Every so often someone suggests, sometimes in jest and some times in all seriousness, that programming languages “count” as a language for meeting graduation or degree requirements. According to Ian Bogost, who is not happy about it, some schools are actually doing this and others are close to it. (Computers are Systems, not Languages)
Is this a good idea? I think it largely depends on what you see as the value in learning a language other than your own native language. As someone who struggled his whole academic career with languages (first year French twice, First year German three times) I’m not so sure that language learning the way we do it in US is much good. Very few really become fluent enough to have more than the most casual of conversations (any one have evidence to the contrary?) One reason I often heard for learning a foreign language (the politically correct term is world language I think) is that it gives one a better understanding of the culture of the countries where it is spoken. I guess that is true to some extent. Although with our “flat world” is it as necessary as it was a generation or two ago? Arguable. Isn’t the world of computers a culture though? Perhaps learning to program helps people, especially in the humanities, some insights into that “other” culture?
Another reason I have heard is so that one can read research and other works in the original language. Perhaps that made a lot of sense when French and German were the principal languages of some areas of study. But today people write in far too many languages to make focusing on one make for a solid argument – well unless that language is English. An awful lot is written first in English even by people whose first language is not English. On the other hand there may be some value in being able to read code in the “original” language. It’s a theory. And fortunately computer languages are often enough alike that learning one or two is enough to have a reading familiarity with others.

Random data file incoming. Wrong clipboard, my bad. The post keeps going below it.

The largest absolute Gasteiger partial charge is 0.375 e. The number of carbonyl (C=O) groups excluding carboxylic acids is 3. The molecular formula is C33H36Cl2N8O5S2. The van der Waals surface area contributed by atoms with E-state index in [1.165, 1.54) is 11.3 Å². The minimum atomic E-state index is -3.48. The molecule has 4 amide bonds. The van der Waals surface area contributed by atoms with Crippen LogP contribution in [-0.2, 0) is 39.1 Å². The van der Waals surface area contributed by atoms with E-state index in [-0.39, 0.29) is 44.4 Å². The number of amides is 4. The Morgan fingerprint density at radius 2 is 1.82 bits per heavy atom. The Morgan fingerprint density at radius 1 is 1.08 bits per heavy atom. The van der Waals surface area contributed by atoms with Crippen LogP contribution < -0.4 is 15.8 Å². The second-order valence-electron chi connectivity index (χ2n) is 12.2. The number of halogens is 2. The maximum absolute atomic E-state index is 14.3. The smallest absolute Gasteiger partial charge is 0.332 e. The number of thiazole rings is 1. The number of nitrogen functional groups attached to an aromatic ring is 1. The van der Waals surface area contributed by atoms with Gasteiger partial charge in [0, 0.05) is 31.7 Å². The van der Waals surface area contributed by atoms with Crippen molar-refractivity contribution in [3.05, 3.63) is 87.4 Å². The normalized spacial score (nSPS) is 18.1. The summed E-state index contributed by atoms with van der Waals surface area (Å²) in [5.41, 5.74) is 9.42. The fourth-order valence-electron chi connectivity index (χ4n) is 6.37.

Does learning a different language help one understand their own language better? That seems a stronger argument than some others. There is no close corollary to this with programming languages with the possible exception of COBOL.
So am I arguing that programming languages should take the place of natural languages as general education requirements. Not really. I’m sort of asking why we have learning natural languages as a requirement. Sacrilege of course but why not? I do think that more people should take some programing or other real computer science course though. It is part of being a fully educated person in the 21st century.
In Europe, it's far more important to know multiple languages than in the USA. Why? Because in Europe you can jump in the car and travel between several nations in a day. And each of those nations has its own language. The USA, whether immigrant-activist groups like it or not, has one main language: English. We don't need to know any other language unless we frequently travel abroad. The majority of Americans never leave US soil unless it's a quick trip into Canada (predominately English) or Mexico. The tourism centers of Mexico have plenty of English-speaking people - probably more than the border cities, in fact. I know several programming languages. But I only speak English and see no benefit in learning a foreign language I'll never use.
Technically programming languages are languages. But substituting them for a natural foreign language is shortchanging the students.
Related foreign languages give you a better understanding of English. Even knowing just the basics of a foreign language is helpful. The few semesters of French I took long ago were a lifesaver when I had to get around in the French-speaking part of Switzerland when attending a conference there.
Alan8: I guess it depends upon how one defines "language."
A programming language is a way to "talk" to a computer. And one could argue that computers are multi-lingual since they understand many programming languages. That leaves open an argument as to how the computer ultimately uses the language after the compiler does its work.
If I know French, German and English and you say to me, "Let's go get lunch" I will understand you regardless of which of those languages you use. So... does that mean the human brain also uses something resembling the CLR? Just a thought.
Learning multiple human languages teaches you that there is more than one way to think. Learning multiple computer languages does that, too, but only within the limited realm of what is computable.
dude just reading your post gave me a segmentation fault...
Yes, programming languages are really languages.